Getting Around Venice Italy
Sometimes people get so excited when it comes to traveling that every aspect of their trip is all planned out. The ticket, the plane rides, the stop overs, all the way down to the hotel. But what’s funny is that there are some people who can be such experts at organizing every detail to get to their destination—but once they are actually there, they feel lost. Yes, you made it to Venice and you know exactly what tourist spots you want to see! But how do you get to them? It’s always good to be familiar with even transportation in a foreign land.
Alright, there are tons of ways to get around Venice, and most of them are pretty unique to Venice as well. In what way, you ask? Well, most of them use the water.
So here are the best ways of getting around Venice.
The first of the water vehicles you might want to know about is the gondola. I’m sure you’re familiar with what this is—almost everyone is, even children. A gondola is a long, sleek boat that resembles a canoe, with a striped gondolier maneuvering the boat with one oar. Now, upon arriving in Venice you might want to jump on the opportunity to ride gondolas to every place you plan to visit. Although one gondola ride is almost required if you want to feel like you truly experienced Venice, too much will leave you a pauper. Gondola rides are expensive, and nobody but tourists really use them as transportation. If you’re thinking about how to get around Venice, then you might want to save your money and opt for a cheaper and more practical alternative.
If you’re really looking for a way to get from one point to another, and not much into the leisurely trip across the water, then you might want to use the vaporetto (which is kind of like a bus for water) or the private water taxis. This is actually the main mode of transportation for people who reside in Venice, and you’ll see them zipping by which saves you travel time as well. There are 17 lines for the vaporetto, which ferries people not just around the Grand Canal, but even to nearby islands. Water taxis would be more expensive, but these might be preferred for those who like their privacy.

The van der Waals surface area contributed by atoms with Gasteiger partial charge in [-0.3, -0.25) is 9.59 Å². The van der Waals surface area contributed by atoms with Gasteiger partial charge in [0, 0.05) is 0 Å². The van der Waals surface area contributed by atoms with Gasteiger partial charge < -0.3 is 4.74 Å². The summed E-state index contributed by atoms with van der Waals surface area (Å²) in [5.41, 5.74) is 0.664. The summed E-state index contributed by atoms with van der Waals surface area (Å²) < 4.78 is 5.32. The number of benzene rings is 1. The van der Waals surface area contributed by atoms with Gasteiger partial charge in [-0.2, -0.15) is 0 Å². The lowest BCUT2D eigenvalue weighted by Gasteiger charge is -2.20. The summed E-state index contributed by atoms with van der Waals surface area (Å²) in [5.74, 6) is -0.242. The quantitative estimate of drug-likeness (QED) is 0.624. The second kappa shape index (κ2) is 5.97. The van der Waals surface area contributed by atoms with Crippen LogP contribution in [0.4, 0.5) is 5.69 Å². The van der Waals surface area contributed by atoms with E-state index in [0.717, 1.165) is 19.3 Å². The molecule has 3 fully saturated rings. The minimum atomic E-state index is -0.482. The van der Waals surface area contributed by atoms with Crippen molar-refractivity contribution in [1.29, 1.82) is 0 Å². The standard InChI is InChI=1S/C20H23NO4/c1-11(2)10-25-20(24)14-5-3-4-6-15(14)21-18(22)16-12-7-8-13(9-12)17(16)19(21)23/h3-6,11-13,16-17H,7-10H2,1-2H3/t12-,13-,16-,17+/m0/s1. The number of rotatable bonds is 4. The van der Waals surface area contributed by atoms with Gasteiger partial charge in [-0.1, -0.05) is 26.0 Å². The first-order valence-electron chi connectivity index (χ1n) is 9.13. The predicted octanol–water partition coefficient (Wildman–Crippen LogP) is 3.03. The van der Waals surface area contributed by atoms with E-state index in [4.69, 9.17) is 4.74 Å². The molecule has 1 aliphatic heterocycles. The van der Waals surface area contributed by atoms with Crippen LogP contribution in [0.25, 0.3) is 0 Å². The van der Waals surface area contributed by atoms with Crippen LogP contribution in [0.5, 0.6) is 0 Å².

If you want to experience what a gondola feels like but don’t have much cash, you can try the traghetto. Don’t be discouraged by the “ghetto” in its name, it actually isn’t that bad at all. It’s like a public gondola, and it’s only 50 euro cents, with the rides being only a few minutes long. This service brings people across the Grand Canal and is actually used by the locals.
Finally, there is always walking. With so many sights to see, sometimes you’d like to explore Venice with your own two feet. It’s not going to be as tiring, considering that your eyes will have their fill with almost each step you take, so you might not even notice that your feet hurt.
There are many places in Venice that cannot be experienced in any other way but walking, like the Rialto Bridge. This bridge is made mostly of steps so if you want to get in it, you’ll really have to walk. From the Piazza San Marco, you can make your way to it by walking through the arch at the bottom of St. Mark’s Clocktower, then strolling through the Mercerie until you reach the Grand Canal. The shops you find inside the bridge is something you can only reach with your two feet, so you’ll find that walking is not only cheaper, but also a better experience.